Avonside Girls’ High School

How is building teachers' digital skills sparking imagination in learners at Avonside Girls' High School?

Teacher and students

Transcript: Avonside Girls’ High School

Opening sequence (background music): title of the strategy, Connected Ako: Digital and Data for Learning, appears with graphical images of a puna (spring). Transition to moving icons of punas that represent the 6 areas of mahi in the strategy.  

Question appears on the screen: How does building teachers’ digital skills spark imagination in learners? 

Transition to footage of the story. Interview style format mixed with background images of students and educational environments.  

- [Ginni Orr, elearning Integrator, Avonside Girls' High School ]  The world of digital technology is growing so fast and changing so quickly. It's really important for me to be able to tap in to a lot of different types of professional development. 

- [Zoe, Student, Avonside Girls' High School ] It's really beneficial to have teachers who know what they're doing because we can communicate with them and ask them questions. 

- The importance of having confident teachers to deliver digital technology is that realisation that we're not always the experts because we don't really know what the future is going to hold for a lot of our students. 

- [Ginni] It's really important for me to be able to sort of tap into lots of professional development to keep me aware of what's going on, and also just giving me different ideas of things that I can then take to students. 

- [Renee, Student, Avonside Girls' High School  ] Digital technology is used, like, in day-to-day life and just kind of the fact that you can create those things really inspires me. 

- [Ginni] My thing is trying to ignite some excitement around digital technology so our students can see it as a potential career pathway and somewhere where they can make a real difference to the world. 

- [Wilj Dekkers, PLD Facilitator, impactED] We talk a lot in education about developing lifelong learners with our students, but to develop lifelong learners, we need our teachers to also be lifelong learners and that's why upskilling and professional development continues to be so important for us as professionals.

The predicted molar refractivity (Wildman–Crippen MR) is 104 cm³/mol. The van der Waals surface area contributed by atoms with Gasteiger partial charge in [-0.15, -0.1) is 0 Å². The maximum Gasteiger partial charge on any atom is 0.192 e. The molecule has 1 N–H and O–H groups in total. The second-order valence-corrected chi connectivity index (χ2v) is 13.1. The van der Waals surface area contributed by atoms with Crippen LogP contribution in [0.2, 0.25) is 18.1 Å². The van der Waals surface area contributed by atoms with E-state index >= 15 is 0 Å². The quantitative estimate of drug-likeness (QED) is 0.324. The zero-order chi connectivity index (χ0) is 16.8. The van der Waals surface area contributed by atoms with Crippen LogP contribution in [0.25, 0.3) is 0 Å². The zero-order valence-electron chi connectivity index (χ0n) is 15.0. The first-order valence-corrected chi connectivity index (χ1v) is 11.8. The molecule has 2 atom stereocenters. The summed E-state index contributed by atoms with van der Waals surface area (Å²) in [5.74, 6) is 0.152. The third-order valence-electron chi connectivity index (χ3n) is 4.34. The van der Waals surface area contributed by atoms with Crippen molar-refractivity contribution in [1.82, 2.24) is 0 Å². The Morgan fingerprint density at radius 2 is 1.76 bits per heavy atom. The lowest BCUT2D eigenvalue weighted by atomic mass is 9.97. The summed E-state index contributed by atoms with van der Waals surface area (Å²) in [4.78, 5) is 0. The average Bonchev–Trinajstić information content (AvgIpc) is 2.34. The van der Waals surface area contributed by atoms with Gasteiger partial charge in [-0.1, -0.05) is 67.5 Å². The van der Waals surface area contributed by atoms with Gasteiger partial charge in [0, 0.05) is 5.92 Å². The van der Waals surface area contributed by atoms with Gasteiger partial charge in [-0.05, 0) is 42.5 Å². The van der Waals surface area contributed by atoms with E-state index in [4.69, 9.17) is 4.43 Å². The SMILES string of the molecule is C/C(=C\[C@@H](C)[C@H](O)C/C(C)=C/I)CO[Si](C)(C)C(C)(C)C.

So it's important that we provide a range of teamwork, communication, critical thinking, collaborative skills. Those are the sort of skills we need to focus on. To allow them to work together in groups, to allow them to make choices for how they present their learning, how they share their learning. The Shark Tank event was a prime example of that here. 

- [Ginni] Last year we were involved with Shark Tank, which was an event that ImpactED put together. We had 10 teams at the event. 

- [Trinity, Student, Avonside Girls' High School  ] Yeah, when we got up on that stage, I just felt like, you know, excited, you know? We got to share our idea to this whole audience of people, you know? 

- [Ginni] They were put in a situation where they got given the very broad problem of how can we make school better using digital technology? At the Shark Tank event, they honed in on the issue of toilet use. 

- [Renee] What drove us to coming up with the idea is whenever we'd go to the bathroom, there'd always be people there and it would take us forever to find a stall. 

- [Zoe, Student, Avonside Girls' High School  ] We started off thinking of, like, an app because that's something based around what we use day to day. So most students would be able to know how to navigate through apps. 

- [Wilj] Students who would be able to use their app could track where a free cubicle was for them to use, but the discussion then moved on to, well, what could this transfer to in industry? 

- I think it's really important that industry connects with learners at this level. At the end of the day, I think it's a two-way relationship. We can help communicate the opportunities that we see going forward and what the workforce of the future needs to look like from an industry perspective. 

- [Wilj] We're at a point not just in education, but in industry, where they're beginning to meld more, which creates the most exciting opportunities for teachers to actually be able to grab. 

- [Simon Brown, Co-CEO Banqer, Ed Tech Industry Mentor] In terms of getting more women into tech, I think it's really important to focus on what that opportunity is and ensuring that we're providing that context so women and young girls have an understanding of what a future in tech could look like. 

- [Ginni] Digital technology is changing so fast, so it's really important as a teacher that we all keep up and that means that we can produce things for our students that really light the flame and get them thinking about what they can do in the future. 

Closing sequence (background music) with graphical image of the puna.  

Onscreen title appears: Connected Ako: living, learning and working in the digital world.   

Final screen shows logos of the education agencies. Top line showing agencies leading this work which will develop workplans based on the strategy: Ministry of Education (MoE), New Zealand Qualifications Authority (NZQA) and Tertiary Education Commission (TEC). Bottom line showing the broader education agencies who have contributed to the strategy and will use it to inform and guide their own plans and decisions: Education New Zealand (ENZ), Education Payroll Limited, Education Review Office (ERO), Network for Learning (N4L), Teaching Council, Te Aho o Te Kura Pounamu (Te Kura) and Research Education Advanced Network New Zealand (REANNZ) 


Read the story featured in the Education Gazette: Building teachers’ digital skills sparks creativity in ākonga – Education Gazette(external link) 

Education Gazette 102.9 issue on Issuu(external link)

cover 102.9

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